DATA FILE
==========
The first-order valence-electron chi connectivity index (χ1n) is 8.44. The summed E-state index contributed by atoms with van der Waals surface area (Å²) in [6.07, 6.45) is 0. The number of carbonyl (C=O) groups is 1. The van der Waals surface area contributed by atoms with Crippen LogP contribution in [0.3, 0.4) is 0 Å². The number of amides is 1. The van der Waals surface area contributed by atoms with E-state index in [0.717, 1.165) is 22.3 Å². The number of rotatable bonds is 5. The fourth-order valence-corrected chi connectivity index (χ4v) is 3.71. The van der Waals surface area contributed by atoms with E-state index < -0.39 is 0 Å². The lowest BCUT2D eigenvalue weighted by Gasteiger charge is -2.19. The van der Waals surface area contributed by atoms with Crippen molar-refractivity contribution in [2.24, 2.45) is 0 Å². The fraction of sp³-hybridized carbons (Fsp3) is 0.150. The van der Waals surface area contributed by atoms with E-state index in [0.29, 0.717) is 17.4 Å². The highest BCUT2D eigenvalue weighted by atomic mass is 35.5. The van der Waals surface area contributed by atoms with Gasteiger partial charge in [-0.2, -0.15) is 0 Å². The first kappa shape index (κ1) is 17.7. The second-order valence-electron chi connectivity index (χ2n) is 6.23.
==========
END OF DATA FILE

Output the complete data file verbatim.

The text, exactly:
The first-order valence-electron chi connectivity index (χ1n) is 8.44. The summed E-state index contributed by atoms with van der Waals surface area (Å²) in [6.07, 6.45) is 0. The number of carbonyl (C=O) groups is 1. The van der Waals surface area contributed by atoms with Crippen LogP contribution in [0.3, 0.4) is 0 Å². The number of amides is 1. The van der Waals surface area contributed by atoms with E-state index in [0.717, 1.165) is 22.3 Å². The number of rotatable bonds is 5. The fourth-order valence-corrected chi connectivity index (χ4v) is 3.71. The van der Waals surface area contributed by atoms with E-state index < -0.39 is 0 Å². The lowest BCUT2D eigenvalue weighted by Gasteiger charge is -2.19. The van der Waals surface area contributed by atoms with Crippen molar-refractivity contribution in [2.24, 2.45) is 0 Å². The fraction of sp³-hybridized carbons (Fsp3) is 0.150. The van der Waals surface area contributed by atoms with E-state index in [0.29, 0.717) is 17.4 Å². The highest BCUT2D eigenvalue weighted by atomic mass is 35.5. The van der Waals surface area contributed by atoms with Gasteiger partial charge in [-0.2, -0.15) is 0 Å². The first kappa shape index (κ1) is 17.7. The second-order valence-electron chi connectivity index (χ2n) is 6.23.